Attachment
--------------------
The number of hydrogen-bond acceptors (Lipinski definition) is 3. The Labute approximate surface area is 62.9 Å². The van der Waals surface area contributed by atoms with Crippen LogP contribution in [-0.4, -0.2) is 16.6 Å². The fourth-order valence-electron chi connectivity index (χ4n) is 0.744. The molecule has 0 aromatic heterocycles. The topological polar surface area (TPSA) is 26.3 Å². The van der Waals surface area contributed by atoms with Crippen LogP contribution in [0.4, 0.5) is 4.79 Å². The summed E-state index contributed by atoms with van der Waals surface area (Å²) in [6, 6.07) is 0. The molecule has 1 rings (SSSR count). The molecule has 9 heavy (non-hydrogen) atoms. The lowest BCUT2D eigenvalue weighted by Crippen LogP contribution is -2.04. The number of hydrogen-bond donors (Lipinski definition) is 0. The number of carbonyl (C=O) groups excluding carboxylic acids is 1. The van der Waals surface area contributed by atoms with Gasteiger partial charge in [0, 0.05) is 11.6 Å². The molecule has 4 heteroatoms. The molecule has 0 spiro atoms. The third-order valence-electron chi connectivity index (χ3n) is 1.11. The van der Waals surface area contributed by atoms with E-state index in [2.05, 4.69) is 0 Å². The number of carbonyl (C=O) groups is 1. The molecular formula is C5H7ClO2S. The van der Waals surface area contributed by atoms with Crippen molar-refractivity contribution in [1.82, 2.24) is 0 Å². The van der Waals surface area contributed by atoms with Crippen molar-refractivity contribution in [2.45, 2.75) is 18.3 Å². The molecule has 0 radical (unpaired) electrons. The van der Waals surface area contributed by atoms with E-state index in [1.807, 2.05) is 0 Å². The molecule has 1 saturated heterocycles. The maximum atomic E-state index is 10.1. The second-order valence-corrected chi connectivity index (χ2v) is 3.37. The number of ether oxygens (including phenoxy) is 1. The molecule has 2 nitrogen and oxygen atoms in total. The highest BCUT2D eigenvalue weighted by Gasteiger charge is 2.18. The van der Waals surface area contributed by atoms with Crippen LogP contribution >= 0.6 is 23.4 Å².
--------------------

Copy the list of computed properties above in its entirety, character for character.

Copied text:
The number of hydrogen-bond acceptors (Lipinski definition) is 3. The Labute approximate surface area is 62.9 Å². The van der Waals surface area contributed by atoms with Crippen LogP contribution in [-0.4, -0.2) is 16.6 Å². The fourth-order valence-electron chi connectivity index (χ4n) is 0.744. The molecule has 0 aromatic heterocycles. The topological polar surface area (TPSA) is 26.3 Å². The van der Waals surface area contributed by atoms with Crippen LogP contribution in [0.4, 0.5) is 4.79 Å². The summed E-state index contributed by atoms with van der Waals surface area (Å²) in [6, 6.07) is 0. The molecule has 1 rings (SSSR count). The molecule has 9 heavy (non-hydrogen) atoms. The lowest BCUT2D eigenvalue weighted by Crippen LogP contribution is -2.04. The number of hydrogen-bond donors (Lipinski definition) is 0. The number of carbonyl (C=O) groups excluding carboxylic acids is 1. The van der Waals surface area contributed by atoms with Gasteiger partial charge in [0, 0.05) is 11.6 Å². The molecule has 4 heteroatoms. The molecule has 0 spiro atoms. The third-order valence-electron chi connectivity index (χ3n) is 1.11. The van der Waals surface area contributed by atoms with E-state index in [2.05, 4.69) is 0 Å². The number of carbonyl (C=O) groups is 1. The molecular formula is C5H7ClO2S. The van der Waals surface area contributed by atoms with Crippen molar-refractivity contribution in [1.82, 2.24) is 0 Å². The van der Waals surface area contributed by atoms with Crippen molar-refractivity contribution in [2.45, 2.75) is 18.3 Å². The molecule has 0 radical (unpaired) electrons. The van der Waals surface area contributed by atoms with E-state index in [1.807, 2.05) is 0 Å². The molecule has 1 saturated heterocycles. The maximum atomic E-state index is 10.1. The second-order valence-corrected chi connectivity index (χ2v) is 3.37. The number of ether oxygens (including phenoxy) is 1. The molecule has 2 nitrogen and oxygen atoms in total. The highest BCUT2D eigenvalue weighted by Gasteiger charge is 2.18. The van der Waals surface area contributed by atoms with Crippen LogP contribution >= 0.6 is 23.4 Å².